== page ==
Wasabi announced that it will bar certain Bitcoin transactions from its service using CoinJoins. Wasabi’s Bitcoin Wallet is known for its mechanism that helps users coordinate CoinJoins. CoinJoining is a method of mixing coins to protect users’ privacy on the public ledger by essentially conducting multiple transactions into a pool where their coins are mixed with other users’ coins. The user then receives an equal value of Bitcoin at the other end of the transaction. A CoinJoin makes it more difficult to connect the input and output of the transaction, making tracing the transactions more difficult. 

The transactions will be barred to prevent hackers and scammers from using the service and to keep Wasabi out of presumably legal trouble. This change from Wasabi comes after a crackdown on tracking Bitcoin transactions. The highlights the difficulties for centralized companies building services to facilitate interactions on a decentralized ecosystem like the Bitcoin network.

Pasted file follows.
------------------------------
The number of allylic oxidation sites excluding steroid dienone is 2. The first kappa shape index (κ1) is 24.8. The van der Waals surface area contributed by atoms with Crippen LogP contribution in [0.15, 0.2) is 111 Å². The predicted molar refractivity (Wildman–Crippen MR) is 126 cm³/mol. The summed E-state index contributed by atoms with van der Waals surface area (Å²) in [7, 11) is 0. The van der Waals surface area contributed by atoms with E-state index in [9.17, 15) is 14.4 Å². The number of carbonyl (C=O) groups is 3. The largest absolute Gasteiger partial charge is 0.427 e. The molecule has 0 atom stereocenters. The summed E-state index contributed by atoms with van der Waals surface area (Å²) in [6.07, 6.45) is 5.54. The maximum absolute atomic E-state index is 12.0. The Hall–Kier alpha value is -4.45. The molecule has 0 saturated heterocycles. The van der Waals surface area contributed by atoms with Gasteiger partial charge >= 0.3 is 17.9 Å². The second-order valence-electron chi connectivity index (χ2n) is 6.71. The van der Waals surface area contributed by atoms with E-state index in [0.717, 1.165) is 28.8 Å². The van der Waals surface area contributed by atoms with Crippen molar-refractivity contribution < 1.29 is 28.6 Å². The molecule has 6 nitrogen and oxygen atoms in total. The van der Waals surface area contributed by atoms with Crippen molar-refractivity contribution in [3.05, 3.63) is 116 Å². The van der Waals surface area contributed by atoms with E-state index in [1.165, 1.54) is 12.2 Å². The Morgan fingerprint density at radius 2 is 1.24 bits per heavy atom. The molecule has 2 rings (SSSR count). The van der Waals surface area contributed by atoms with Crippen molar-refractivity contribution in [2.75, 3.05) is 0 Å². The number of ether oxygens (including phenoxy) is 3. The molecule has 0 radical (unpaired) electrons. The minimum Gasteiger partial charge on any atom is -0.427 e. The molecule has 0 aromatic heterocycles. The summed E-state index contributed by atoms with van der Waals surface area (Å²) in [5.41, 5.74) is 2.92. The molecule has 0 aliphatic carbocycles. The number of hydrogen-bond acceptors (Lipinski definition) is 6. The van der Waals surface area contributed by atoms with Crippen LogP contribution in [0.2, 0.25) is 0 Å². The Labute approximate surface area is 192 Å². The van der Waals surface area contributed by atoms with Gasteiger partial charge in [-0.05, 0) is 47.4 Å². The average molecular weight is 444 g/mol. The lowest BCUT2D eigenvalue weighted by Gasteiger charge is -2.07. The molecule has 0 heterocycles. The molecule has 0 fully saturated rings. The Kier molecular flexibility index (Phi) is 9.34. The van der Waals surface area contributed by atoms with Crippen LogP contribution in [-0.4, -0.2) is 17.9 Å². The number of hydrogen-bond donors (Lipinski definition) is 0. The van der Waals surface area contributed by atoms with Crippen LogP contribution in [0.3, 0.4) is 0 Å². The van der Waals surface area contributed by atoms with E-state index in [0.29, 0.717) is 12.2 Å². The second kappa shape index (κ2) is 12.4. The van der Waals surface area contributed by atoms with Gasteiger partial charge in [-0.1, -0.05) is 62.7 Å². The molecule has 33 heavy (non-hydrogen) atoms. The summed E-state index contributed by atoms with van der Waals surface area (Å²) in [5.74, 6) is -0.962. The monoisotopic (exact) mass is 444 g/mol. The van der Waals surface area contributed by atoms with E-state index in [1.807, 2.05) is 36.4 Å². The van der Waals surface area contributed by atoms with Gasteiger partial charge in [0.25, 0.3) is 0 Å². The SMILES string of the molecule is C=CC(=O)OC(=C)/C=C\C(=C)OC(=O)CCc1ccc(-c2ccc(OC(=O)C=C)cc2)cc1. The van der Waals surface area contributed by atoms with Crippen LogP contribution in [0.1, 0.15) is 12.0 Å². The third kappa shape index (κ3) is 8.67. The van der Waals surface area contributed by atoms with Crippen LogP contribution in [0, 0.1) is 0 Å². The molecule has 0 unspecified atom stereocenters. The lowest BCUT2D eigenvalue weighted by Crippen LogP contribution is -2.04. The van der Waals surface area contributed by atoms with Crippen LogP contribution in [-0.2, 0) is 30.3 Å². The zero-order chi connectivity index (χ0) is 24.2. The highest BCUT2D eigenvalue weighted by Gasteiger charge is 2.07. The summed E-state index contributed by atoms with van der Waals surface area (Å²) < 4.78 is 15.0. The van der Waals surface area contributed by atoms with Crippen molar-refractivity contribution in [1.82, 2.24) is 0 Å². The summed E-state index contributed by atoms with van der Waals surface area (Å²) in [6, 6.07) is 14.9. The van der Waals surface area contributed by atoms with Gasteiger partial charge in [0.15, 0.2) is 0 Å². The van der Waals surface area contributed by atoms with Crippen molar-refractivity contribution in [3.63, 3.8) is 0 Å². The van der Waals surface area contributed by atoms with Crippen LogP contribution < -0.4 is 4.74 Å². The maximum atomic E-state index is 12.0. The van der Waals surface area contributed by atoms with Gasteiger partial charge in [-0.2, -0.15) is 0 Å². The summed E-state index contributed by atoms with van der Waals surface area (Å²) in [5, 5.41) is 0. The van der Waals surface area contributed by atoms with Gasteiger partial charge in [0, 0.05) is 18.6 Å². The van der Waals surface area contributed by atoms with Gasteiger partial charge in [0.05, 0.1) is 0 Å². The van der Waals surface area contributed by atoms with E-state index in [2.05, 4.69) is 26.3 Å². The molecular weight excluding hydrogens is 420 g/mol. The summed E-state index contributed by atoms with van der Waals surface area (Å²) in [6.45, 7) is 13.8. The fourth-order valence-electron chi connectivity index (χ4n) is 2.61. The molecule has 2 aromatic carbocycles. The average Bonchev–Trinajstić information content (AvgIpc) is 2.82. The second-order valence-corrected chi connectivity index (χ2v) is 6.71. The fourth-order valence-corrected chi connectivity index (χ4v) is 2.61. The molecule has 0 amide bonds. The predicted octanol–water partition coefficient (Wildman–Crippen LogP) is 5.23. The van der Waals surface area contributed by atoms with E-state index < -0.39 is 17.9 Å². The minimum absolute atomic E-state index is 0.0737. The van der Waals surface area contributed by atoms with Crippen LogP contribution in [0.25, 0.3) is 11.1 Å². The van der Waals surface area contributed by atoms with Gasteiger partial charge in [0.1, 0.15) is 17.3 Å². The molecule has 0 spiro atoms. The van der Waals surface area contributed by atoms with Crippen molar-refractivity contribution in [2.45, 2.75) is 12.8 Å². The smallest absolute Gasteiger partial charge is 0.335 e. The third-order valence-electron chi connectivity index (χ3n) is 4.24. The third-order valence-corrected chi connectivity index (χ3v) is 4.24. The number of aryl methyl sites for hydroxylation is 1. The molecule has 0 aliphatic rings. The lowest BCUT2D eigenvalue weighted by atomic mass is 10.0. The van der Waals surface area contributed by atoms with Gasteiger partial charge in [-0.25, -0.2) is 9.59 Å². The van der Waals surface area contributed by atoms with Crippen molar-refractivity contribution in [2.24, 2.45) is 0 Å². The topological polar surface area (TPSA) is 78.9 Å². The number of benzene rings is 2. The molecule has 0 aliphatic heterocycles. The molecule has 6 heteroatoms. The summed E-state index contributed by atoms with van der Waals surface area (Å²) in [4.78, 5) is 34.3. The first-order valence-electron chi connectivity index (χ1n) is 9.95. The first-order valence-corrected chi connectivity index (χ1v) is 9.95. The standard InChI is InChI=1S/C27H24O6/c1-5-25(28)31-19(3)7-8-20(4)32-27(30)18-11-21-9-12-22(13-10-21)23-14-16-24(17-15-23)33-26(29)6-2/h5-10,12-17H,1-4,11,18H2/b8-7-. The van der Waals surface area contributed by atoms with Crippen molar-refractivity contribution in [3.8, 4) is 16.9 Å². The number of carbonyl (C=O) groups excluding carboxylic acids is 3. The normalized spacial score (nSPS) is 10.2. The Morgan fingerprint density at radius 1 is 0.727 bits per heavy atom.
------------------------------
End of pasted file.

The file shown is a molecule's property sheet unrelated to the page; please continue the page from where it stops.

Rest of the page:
CoinJoining is not specific to Wasabi, but Wasabi is the first company that is known for CoinJoining that will be surveilling CoinJoin transactions. A tweet has circulated with a screenshot from the Wasabi Telegram group that Wasabi will start paying a chain surveillance company to analyze bitcoin before CoinJoin rounds.

CoinJoining options on the Wasabi Wallet are not broken however. Users will still be able to use the CoinJoining function of Wasabi, but the zkSNACKS coordinator Wasabi uses will now place restrictions. The coordinator will now exclude CoinJoin capability from blacklisted addresses but will remain operational for all other users. 

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